Example a pair of binoculars 8×40, which means the binoculars have 8x magnification and 40mm objective lens diameter. Now divide 40/8 and we have the exit pupils of 5mm.

The human eye’s pupils are known to be open about 2-3mm during daylight and up to 7mm during the night. This may be slightly different for every person, but in general, larger the human eye pupil, more light can observe during low-light and night situations.

When we observe through binoculars with small exit pupils, the image seems to be darker and harder to align our eyes to the ocular lens of the binoculars to the light ray which is passing through. Generalizing, the exit pupils have to be wider to offer an optimum watching experience but not too wide.

In birdwatching, we do the observations during the day in general, sunny or overcast, it may be even morning or evening, in a forest or in a difficult lighting situation; I mentioned earlier that we do prefer to choose binoculars with an objective lens diameter of 42mm+ to cover birdwatching.

That is true and calculating the exit pupils in general to the objective lens diameter and the optimum zoom recommended of 8x or 10x, we may have an exit pupils of 4-5mm, which is brilliantly good for any types of daylight observations.

But what happens if you choose a pair of binoculars 10x25mm for birdwatching?

25mm means poor low-light performance and the exit pupils is going to be of 2.5mm. This makes the observation difficult as there will be challenging to align and keep aligned the binoculars to our eyes and the image will be darker in general.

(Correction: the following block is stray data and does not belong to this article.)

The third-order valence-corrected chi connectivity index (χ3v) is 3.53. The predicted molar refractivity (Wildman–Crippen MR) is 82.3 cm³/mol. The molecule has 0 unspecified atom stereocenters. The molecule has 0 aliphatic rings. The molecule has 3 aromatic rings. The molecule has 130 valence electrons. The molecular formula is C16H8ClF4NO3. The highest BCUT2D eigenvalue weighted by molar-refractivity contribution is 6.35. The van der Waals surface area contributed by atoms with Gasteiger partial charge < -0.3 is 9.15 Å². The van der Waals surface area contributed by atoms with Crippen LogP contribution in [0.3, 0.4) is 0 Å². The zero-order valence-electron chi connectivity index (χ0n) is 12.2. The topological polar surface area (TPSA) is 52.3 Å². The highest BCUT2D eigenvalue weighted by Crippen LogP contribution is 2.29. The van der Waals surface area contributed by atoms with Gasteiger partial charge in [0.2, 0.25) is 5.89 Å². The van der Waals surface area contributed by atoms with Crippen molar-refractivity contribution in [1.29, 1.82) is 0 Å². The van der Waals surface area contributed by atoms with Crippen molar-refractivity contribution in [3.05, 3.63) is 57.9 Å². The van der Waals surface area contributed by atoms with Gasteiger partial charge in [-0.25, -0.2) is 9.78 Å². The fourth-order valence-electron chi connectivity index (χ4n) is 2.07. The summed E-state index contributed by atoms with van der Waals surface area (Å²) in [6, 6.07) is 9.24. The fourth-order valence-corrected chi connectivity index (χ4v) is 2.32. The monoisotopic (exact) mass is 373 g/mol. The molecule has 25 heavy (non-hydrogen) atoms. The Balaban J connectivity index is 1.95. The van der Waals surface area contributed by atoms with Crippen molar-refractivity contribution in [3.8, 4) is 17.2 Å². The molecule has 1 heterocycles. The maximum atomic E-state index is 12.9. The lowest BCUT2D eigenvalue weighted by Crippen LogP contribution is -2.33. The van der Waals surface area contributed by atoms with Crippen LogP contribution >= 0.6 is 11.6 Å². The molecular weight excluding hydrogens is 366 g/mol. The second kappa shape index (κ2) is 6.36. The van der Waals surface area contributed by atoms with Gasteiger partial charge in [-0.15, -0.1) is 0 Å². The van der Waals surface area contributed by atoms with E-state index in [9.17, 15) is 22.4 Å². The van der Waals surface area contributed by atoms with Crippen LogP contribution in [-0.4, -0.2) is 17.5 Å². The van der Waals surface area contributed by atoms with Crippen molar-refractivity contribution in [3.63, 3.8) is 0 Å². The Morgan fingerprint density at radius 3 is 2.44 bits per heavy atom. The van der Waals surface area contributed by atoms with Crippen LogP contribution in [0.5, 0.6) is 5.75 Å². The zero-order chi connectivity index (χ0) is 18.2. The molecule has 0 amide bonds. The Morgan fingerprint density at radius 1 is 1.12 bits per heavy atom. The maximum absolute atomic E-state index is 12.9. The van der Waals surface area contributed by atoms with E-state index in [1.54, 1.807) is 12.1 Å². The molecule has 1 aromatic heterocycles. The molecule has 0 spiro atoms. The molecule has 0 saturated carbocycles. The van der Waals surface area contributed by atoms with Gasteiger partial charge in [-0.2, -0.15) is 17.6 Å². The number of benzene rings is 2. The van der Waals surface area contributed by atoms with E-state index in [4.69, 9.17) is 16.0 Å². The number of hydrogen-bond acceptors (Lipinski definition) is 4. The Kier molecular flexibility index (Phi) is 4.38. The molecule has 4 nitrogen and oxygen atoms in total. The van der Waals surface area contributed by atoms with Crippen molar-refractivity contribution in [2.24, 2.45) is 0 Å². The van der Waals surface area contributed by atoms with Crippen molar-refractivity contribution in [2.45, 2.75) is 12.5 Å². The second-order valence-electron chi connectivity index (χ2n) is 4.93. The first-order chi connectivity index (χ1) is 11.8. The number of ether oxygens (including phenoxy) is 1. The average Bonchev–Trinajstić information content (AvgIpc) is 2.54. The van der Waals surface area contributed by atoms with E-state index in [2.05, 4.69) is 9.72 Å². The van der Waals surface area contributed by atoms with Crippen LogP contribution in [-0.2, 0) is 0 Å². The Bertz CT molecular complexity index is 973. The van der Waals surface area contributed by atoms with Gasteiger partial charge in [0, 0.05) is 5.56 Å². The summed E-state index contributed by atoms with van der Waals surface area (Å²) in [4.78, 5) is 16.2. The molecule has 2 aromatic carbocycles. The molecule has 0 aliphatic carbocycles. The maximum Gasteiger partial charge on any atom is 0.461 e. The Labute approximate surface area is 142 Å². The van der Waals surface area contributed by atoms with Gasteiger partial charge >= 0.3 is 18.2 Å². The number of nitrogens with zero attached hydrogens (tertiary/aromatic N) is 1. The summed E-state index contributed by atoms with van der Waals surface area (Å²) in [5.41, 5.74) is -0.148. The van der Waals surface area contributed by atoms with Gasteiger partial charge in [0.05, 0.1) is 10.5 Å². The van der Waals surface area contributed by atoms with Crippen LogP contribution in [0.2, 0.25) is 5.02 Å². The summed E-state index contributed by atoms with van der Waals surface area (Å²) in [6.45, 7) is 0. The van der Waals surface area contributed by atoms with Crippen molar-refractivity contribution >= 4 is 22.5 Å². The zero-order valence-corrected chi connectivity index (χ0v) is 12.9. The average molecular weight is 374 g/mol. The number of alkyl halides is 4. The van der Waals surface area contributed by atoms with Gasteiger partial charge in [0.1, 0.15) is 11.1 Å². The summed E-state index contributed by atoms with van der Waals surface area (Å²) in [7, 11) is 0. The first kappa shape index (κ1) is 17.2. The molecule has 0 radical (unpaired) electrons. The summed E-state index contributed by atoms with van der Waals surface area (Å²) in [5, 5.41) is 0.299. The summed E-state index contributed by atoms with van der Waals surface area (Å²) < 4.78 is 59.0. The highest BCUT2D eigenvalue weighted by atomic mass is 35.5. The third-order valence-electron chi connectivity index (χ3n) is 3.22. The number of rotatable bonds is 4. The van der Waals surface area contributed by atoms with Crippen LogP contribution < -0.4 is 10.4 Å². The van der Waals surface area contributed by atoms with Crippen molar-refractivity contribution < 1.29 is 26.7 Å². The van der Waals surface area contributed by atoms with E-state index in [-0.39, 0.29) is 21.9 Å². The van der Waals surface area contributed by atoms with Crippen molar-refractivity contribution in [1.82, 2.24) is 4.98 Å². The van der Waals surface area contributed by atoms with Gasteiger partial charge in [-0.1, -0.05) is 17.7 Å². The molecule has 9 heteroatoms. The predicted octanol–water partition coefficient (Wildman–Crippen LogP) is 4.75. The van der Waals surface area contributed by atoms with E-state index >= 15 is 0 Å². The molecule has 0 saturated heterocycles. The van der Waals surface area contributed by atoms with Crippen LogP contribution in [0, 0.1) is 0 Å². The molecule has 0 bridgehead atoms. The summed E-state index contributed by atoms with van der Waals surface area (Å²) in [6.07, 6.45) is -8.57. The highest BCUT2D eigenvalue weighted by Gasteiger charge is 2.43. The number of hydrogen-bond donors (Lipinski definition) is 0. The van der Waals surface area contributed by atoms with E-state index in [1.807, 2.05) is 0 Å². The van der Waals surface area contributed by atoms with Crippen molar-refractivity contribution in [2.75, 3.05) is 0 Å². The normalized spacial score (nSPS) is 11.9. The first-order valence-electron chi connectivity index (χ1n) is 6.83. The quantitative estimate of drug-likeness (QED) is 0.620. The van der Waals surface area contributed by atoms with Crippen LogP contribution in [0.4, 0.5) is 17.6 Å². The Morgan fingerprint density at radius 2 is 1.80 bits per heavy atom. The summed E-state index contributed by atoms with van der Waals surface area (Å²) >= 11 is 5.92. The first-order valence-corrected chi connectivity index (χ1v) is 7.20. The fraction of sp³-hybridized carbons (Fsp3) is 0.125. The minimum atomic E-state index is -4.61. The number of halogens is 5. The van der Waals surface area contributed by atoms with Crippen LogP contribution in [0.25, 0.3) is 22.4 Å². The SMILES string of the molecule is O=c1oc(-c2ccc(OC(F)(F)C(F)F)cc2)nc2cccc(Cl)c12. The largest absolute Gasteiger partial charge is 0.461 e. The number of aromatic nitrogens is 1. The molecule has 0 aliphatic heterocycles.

Below, I will try to cover 5 different binocular settings to the exit pupils it may have and the performance it may have for birdwatching.

SettingsExit pupilsPerformance
10×242.4mmLow aperture. narrow exit pupils. Poor low-light performance overall. Do not recommend.
8-16×253.1mm-1.56mmZoom binoculars with low aperture. Exit pupils of 3.1mm at minimum zoom and 1.56mm and maximum zoom. A disaster in low-light performance while zoomed in. Definitely do not recommend.
8×425.25mmOptimum magnification, larger aperture. Good exit pupils. Definitely recommend for birdwatching
10×424.2mmSame aperture as the above but more magnification. The image should be slightly darker but will definitely perform very well. I recommend.
10×505mmSame magnification as the above but larger aperture. We got extra light and larger exit pupils. Definitely recommend for birdwatching.

The prism design

Masterpiece representation of Porro prisms and Roof Prisms